BIOMASS Magazine - Biomass Producers Today, Carbon Kings Tomorrow
On Dec. 1, the U.S. EPA will close down the comment period for its proposed Clean Power Plan, the most significant environmental policy proposal in a generation. To control carbon dioxide (CO2), the agency places a significant emphasis on burying emissions underground (carbon capture and sequestration or CCS), but I believe it should equally encourage the beneficial reuse of carbon dioxide emissions (carbon capture and utilization, or CCU).
Just about every biomass company has CO2 emissions in its portfolio, whether producing CO2 in fermentation processes or consuming it by growing a crop. While the EPA’s new rule is mostly focused on coal plants, emissions are emissions, and the biomass industry could find a challenge in future regulations.
To ensure that the EPA is casting a wide net in approaches to reduce emissions, the Algae Biomass Organization and its members spent the past several months making the case for reusing CO2 emissions to manufacture valuable products. The mission: convince the EPA to explicitly endorse CCU technologies.
Regardless of the outcome from the EPA, the breadth of support we found has convinced me that the carbon kings of the future won't be the fossil fuel extractors of the past, they will be the innovators who build value from the waste gas streams the world is so desperate to dispose of.
To spark interest on this topic amongst the public, ABO started a White House “We the People” petition to encourage CCU. We were pleased to see support for CCU from 45 states and 215 cities, a true reflection of this idea’s geographical, ideological and demographic appeal.
Rep. Scott Peters, D-Calif., Congressional Algae Caucus co-chair, wrote to EPA Administrator Gina McCarthy asking her to clarify that using CCU technologies would be an option afforded states working to comply with Clean Power Plan rules. Peters noted that clarifying CCU’s role in emission reduction plans would stimulate further investment and innovation:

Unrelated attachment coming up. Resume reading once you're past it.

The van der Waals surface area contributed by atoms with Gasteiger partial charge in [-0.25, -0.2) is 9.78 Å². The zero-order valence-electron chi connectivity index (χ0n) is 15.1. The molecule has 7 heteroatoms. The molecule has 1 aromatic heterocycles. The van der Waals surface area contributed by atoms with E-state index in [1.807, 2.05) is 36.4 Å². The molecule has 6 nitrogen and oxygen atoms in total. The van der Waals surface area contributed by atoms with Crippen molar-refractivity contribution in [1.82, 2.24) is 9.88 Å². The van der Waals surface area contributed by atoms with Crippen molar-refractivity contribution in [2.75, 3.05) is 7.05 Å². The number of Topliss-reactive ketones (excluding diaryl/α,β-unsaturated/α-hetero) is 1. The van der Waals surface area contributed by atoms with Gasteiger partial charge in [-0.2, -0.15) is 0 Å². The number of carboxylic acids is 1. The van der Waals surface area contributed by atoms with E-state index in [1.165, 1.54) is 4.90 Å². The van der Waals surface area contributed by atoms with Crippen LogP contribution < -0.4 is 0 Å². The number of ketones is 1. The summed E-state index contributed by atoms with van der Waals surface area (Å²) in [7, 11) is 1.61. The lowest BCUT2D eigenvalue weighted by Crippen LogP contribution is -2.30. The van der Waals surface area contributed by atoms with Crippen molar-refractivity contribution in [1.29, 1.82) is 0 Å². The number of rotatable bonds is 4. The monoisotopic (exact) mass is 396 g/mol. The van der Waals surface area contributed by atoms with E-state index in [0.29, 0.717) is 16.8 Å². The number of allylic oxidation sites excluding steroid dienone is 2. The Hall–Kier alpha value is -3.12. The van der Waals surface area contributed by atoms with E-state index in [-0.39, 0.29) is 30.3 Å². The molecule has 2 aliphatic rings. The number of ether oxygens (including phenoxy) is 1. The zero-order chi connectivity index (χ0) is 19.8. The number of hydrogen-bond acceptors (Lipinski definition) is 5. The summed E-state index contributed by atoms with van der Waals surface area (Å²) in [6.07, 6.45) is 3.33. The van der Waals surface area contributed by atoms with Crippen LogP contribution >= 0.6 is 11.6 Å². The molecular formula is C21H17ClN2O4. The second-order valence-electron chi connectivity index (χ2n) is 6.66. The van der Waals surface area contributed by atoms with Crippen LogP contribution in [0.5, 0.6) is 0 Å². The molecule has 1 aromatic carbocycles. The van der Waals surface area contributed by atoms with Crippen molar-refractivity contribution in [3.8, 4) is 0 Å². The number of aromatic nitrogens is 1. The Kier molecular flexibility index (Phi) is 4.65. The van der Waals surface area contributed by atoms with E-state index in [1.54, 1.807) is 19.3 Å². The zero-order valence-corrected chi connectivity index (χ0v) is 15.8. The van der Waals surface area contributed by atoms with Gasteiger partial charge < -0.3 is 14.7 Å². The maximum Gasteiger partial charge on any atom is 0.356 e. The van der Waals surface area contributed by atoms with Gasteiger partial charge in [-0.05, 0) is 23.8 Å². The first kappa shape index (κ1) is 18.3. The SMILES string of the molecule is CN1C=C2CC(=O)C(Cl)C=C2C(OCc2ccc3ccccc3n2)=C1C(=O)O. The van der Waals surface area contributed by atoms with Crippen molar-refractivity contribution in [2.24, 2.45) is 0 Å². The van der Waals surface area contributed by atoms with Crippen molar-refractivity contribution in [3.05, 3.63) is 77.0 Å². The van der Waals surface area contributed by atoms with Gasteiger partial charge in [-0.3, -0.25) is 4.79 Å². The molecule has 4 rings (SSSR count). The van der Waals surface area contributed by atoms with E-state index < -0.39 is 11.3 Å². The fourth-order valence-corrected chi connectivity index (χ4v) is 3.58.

"Such affirmative recognition would provide states and sources of private capital with the confidence to invest in this promising CO2 solution while helping to create a market for CO2 that reduces the cost of compliance."
In a sign of growing awareness on Capitol Hill, Sens. Sheldon Whitehouse, D-R.I., and Joe Manchin, D-W.V., visited ABO platinum member BioProcess Algae in Portsmouth, Rhode Island, to learn how algae can be used to convert waste CO2 into valuable products at cost-competitive prices.
According to the Los Angeles Times, Manchin was excited to see firsthand a technology that could be adopted by coal plants in his home state. “As he left BioProcess Algae’s facilities, he turned and said, ‘This is what it's all about.’ "
You might say support for CCU needs to be stronger. I would agree, and we won't stop promoting the approach, regardless of how the EPA ultimately drafts its Clean Power Plan. If you are looking to take advantage of CCU technologies, or have a carbon-consuming approach of your own, I urge you to check out the alliance forming at www.recyclecarbon.org.
The reasonable idea that we can profitably reduce, reuse and recycle carbon could form the basis of a powerful political alliance that would help create a robust market for CO2 that reduces emissions, creates jobs and increases our domestic energy and food security.